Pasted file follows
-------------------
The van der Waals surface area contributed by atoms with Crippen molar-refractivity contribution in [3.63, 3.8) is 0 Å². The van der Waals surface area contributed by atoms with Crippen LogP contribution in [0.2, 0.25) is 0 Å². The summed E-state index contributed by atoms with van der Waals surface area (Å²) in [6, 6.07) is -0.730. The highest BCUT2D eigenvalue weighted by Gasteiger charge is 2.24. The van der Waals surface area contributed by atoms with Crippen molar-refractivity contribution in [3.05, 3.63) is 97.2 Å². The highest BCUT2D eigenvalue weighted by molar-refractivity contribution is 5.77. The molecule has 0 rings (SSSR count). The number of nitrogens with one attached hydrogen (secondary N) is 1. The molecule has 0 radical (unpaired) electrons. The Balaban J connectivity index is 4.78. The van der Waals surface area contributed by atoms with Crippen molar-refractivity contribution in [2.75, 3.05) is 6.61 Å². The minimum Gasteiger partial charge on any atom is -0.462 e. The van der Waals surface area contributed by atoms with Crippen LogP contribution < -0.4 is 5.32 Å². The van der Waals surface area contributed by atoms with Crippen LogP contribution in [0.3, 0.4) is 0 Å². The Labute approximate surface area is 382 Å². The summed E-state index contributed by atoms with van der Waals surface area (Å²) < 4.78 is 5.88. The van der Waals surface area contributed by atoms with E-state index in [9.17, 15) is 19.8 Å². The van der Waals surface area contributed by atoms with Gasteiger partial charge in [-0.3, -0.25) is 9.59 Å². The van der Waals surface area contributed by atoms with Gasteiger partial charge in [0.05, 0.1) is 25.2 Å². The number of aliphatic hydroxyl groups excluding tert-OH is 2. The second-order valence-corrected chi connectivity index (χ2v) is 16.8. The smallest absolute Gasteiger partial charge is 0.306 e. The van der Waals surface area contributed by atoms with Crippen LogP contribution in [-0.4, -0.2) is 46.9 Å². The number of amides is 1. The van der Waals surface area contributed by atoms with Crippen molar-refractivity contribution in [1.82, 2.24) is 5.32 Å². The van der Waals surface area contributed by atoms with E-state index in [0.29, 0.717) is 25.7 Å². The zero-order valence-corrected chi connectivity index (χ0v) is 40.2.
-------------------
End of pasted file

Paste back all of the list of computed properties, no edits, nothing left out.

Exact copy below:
The van der Waals surface area contributed by atoms with Crippen molar-refractivity contribution in [3.63, 3.8) is 0 Å². The van der Waals surface area contributed by atoms with Crippen LogP contribution in [0.2, 0.25) is 0 Å². The summed E-state index contributed by atoms with van der Waals surface area (Å²) in [6, 6.07) is -0.730. The highest BCUT2D eigenvalue weighted by Gasteiger charge is 2.24. The van der Waals surface area contributed by atoms with Crippen molar-refractivity contribution in [3.05, 3.63) is 97.2 Å². The highest BCUT2D eigenvalue weighted by molar-refractivity contribution is 5.77. The molecule has 0 rings (SSSR count). The number of nitrogens with one attached hydrogen (secondary N) is 1. The molecule has 0 radical (unpaired) electrons. The Balaban J connectivity index is 4.78. The van der Waals surface area contributed by atoms with Crippen molar-refractivity contribution in [2.75, 3.05) is 6.61 Å². The minimum Gasteiger partial charge on any atom is -0.462 e. The van der Waals surface area contributed by atoms with Crippen LogP contribution < -0.4 is 5.32 Å². The van der Waals surface area contributed by atoms with Crippen LogP contribution in [0.3, 0.4) is 0 Å². The Labute approximate surface area is 382 Å². The summed E-state index contributed by atoms with van der Waals surface area (Å²) < 4.78 is 5.88. The van der Waals surface area contributed by atoms with E-state index in [9.17, 15) is 19.8 Å². The van der Waals surface area contributed by atoms with Gasteiger partial charge in [-0.3, -0.25) is 9.59 Å². The van der Waals surface area contributed by atoms with Gasteiger partial charge in [0.05, 0.1) is 25.2 Å². The number of aliphatic hydroxyl groups excluding tert-OH is 2. The second-order valence-corrected chi connectivity index (χ2v) is 16.8. The smallest absolute Gasteiger partial charge is 0.306 e. The van der Waals surface area contributed by atoms with Crippen LogP contribution in [-0.4, -0.2) is 46.9 Å². The number of amides is 1. The van der Waals surface area contributed by atoms with Crippen molar-refractivity contribution in [1.82, 2.24) is 5.32 Å². The van der Waals surface area contributed by atoms with E-state index in [0.29, 0.717) is 25.7 Å². The zero-order valence-corrected chi connectivity index (χ0v) is 40.2.